Bicycles equipped with the ISP seat technology can justly be called the safest bikes in Europe! Thanks to the patented Intelligent Seating Position, an invention of Andries Gaastra, the bike has a multivariable seating angle. This allows any person with a height between 145 and about 200 cm to sit on this electric bike. The most remarkable thing is that the rider can always put both feet on the ground at the same time, something that greatly enhances the safety of cycling. Losing balance is definitely a thing of the past!
ISP offers welcoming benefits:
- You are now lower to the ground but it is still a normal bike. There is no question of a children's bike here.
- No panic: the negative
gut feelingof so-called
fear of fallingis over.
- You cycle much more relaxed now, especially in the city.
- Dangerous mounting and dismounting procedures, a cause of 15% of all accidents, are eliminated.
- As a result, you always stay comfortably in your saddle at every stop.
- The more upright sitting position optimizes the view of other road users.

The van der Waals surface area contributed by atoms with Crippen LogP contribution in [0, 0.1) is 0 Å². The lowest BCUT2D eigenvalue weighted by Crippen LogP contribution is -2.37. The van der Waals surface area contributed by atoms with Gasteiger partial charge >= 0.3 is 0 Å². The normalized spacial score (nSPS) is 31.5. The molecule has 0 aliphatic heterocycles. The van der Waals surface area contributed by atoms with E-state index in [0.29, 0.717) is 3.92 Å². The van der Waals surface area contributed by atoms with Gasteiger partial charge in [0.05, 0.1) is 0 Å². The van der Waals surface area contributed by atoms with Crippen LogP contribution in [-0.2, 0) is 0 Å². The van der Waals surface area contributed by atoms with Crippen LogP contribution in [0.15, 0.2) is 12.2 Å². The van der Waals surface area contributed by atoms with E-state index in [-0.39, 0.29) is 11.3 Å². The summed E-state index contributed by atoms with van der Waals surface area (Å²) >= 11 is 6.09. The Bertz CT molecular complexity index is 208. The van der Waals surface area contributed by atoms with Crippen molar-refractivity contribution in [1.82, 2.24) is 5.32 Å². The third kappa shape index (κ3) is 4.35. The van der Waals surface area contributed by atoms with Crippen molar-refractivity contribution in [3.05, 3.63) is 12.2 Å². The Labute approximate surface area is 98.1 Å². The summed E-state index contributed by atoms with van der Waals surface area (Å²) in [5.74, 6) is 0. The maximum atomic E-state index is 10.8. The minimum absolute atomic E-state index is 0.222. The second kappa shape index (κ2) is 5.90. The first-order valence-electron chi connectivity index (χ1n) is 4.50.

- More sustainable: less resources are used, transport, storage, and packaging costs are reduced, and delivery times are shortened.
INTELLIGENT SEATING POSITION (ISP) from Gaastra:
Smart, Lean, and Green!
More deaths in traffic due to e-bikes
The number of fatal road accidents involving e-bikes is increasing. New figures show the electric bike is now more "deadly" than the moped. The police are concerned and urgently advise e-bikers to wear helmets.
Fall alarm for older cyclists
GRONINGEN - We know that older people fall faster than younger people. But for the first time this has now been scientifically confirmed. And the results don't lie, because the chance of falling off a bicycle for people over 65 increases by more than seven percent every year.
Rise in deaths among those over 70 in traffic
THE HAGUE - Organizations such as Veilig Verkeer Nederland and the ANBO are seriously concerned about the increase in the number of over-70s killed on bicycles. In twenty years time this has increased by 68% to 119 deaths last year.